As if he knew her thoughts, Robinson’s gaze flicked to the phone. He released her. Nodded toward the toddler still wielding the cordless device.
Shaky legs carried Amanda to her niece. She squatted next to her and tried to take it from her chubby hands.
“No.” A blonde head shook in fierce determination. As if Amanda were taking away her only sippy cup. The phone ducked out of sight, behind her back.
Amanda made a grab for it. Missed as the child backed away. “Can I have that for just a minute? I’ll give it back as soon as I’m done.”
The toddler shook her head some more, a cute smile filling her face. “No, peas.” The words came out in a near sing-song voice.
“Riley Lynn Bening.” McKenna rounded the counter and headed in their direction.
It continued ringing as the child slowly backed away from both adults. A twinkle lit her eyes. She bypassed the coffee table and headed for the single bedroom in the apartment. Little bursts of giggles trailed behind. And then she slammed the door in their faces.
The phone stopped ringing.
A bark of laughter filled the room and met her ears in the soft, warm potency that always encompassed Robinson. “Super Spy would’ve been able to handle a one-year-old.”
Amanda shot him a glare that did little to dim the amusement dancing across his face. McKenna opened the door, revealing the dress still hanging near the closet. The open ring box on the bed. A photo of Amanda and Robinson propped against her pillow.
A worried expression covered the other woman’s face as she picked up her child.
And Robinson was witnessing it all.
The day couldn’t get worse, right?
Amanda whirled toward the man in the room. Found his gaze scanning those items from his perch. His smile had faded.
The ring was one thing. An event he could shrug off. This display made her looked like a lovesick idiot, when she was really just sick. Of the torture. The loss. The regret. Love couldn’t come into play. Not without massive hemorrhaging.
“A.J.” His voice was velvety soft, turning those initials into the word
A whisper that said so much and not enough, all at once. It was full of all the things she wanted in life. Promises neither of them should be making.
And she should know better than to entertain ideas of anything different.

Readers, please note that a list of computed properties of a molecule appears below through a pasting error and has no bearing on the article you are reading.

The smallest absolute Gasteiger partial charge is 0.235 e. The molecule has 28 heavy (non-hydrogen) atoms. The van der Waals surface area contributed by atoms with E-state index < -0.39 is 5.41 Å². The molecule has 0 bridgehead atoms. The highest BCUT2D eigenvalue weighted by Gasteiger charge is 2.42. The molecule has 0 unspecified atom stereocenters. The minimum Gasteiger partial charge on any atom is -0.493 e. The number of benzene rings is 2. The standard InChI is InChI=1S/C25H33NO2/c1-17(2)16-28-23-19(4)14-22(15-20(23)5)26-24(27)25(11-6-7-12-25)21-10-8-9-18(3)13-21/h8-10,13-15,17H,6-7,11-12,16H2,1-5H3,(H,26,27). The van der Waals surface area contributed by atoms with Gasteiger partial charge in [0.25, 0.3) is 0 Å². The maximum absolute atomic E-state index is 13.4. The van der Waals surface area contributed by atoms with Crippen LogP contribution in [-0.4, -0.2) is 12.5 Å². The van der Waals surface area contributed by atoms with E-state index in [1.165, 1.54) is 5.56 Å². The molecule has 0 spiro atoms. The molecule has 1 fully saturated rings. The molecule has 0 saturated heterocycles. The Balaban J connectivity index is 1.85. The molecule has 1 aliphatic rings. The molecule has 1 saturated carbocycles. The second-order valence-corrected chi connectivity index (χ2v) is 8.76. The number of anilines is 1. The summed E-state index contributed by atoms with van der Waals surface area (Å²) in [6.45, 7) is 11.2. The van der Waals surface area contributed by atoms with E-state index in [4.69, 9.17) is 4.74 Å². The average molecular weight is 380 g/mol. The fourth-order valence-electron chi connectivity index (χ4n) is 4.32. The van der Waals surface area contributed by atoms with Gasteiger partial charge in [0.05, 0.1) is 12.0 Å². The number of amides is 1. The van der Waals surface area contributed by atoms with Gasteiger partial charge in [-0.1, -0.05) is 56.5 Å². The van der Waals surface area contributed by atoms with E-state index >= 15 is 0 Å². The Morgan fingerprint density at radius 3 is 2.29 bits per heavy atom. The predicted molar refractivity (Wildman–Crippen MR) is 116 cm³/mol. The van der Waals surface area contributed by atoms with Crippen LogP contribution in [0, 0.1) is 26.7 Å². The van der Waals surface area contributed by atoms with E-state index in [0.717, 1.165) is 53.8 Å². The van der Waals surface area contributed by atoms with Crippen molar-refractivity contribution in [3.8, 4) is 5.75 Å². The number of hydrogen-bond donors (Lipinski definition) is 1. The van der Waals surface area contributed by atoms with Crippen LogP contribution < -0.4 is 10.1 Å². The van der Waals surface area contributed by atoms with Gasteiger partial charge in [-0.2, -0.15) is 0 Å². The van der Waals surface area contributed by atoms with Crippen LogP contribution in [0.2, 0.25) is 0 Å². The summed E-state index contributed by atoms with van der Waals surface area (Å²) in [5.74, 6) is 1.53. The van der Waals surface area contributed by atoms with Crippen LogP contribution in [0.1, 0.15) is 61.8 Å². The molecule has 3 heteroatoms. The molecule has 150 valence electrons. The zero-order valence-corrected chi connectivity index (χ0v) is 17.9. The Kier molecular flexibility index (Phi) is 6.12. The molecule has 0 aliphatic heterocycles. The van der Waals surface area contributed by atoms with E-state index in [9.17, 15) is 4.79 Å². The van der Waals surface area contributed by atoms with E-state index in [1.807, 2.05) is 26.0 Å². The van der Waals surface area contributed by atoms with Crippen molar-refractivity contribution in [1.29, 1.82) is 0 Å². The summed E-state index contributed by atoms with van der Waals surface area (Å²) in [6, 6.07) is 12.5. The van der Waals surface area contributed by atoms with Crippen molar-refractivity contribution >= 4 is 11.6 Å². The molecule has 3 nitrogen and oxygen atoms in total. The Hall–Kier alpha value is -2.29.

Another sound lit the apartment. The peel came from her cell phone lying on the counter near Robinson. He scooped it up and held it for a second, his eyes locked on hers. As if he knew the direction her thoughts were running.
He tossed it to her. She caught it. Noted Jonas’ number.
They must be tag-teaming her, because Robinson had to know she might say no to his quest for justice. She pressed it to her ear and waited for the harassing tone lodged in every syllable the SBI agent uttered. “Nettles.”
“Amanda.” A loud sob came with the word, on a voice she’d know any day of the week. It sent her heart soaring out of her body.
“Ariana? What’s wrong?” Why wasn’t she in school? And why did she have Jonas’ phone?
The name of his niece brought Robinson to a standing position. His brows slammed together over eyes filling with anxiety. He rounded the couch and stood at her side. “What’s going on?”
Amanda held up her hand. Automatically placed it on his chest, steadying the small earthquake raging in her limbs. The harsh pound of his heart bounced against her palm.
“I need your help. There’s a man...” A high-pitched sob drowned out the teenager’s sentence and broke it up into tiny bits that didn’t make sense. “Hurt...key...ran after...backpack.”
“Okay, honey, slow down. I need you to breathe.”
A few harsh exhales blasted through the line. And then a sniffle.
“Ariana, where are you?”
More sobbing broke through. It rivaled the pounding of Amanda’s heart. She moved around Robinson and to her laptop. Wedged the phone in between her neck and ear. Opened the computer. Flicked past the eBay screen and started up tracing software. Entered Jonas’ number.
“Honey, I can’t help if you don’t talk to me.”
Harsh breathing filled the line, the kind that held nothing but terror. Muscle seizing terror. As if somebody were nearby.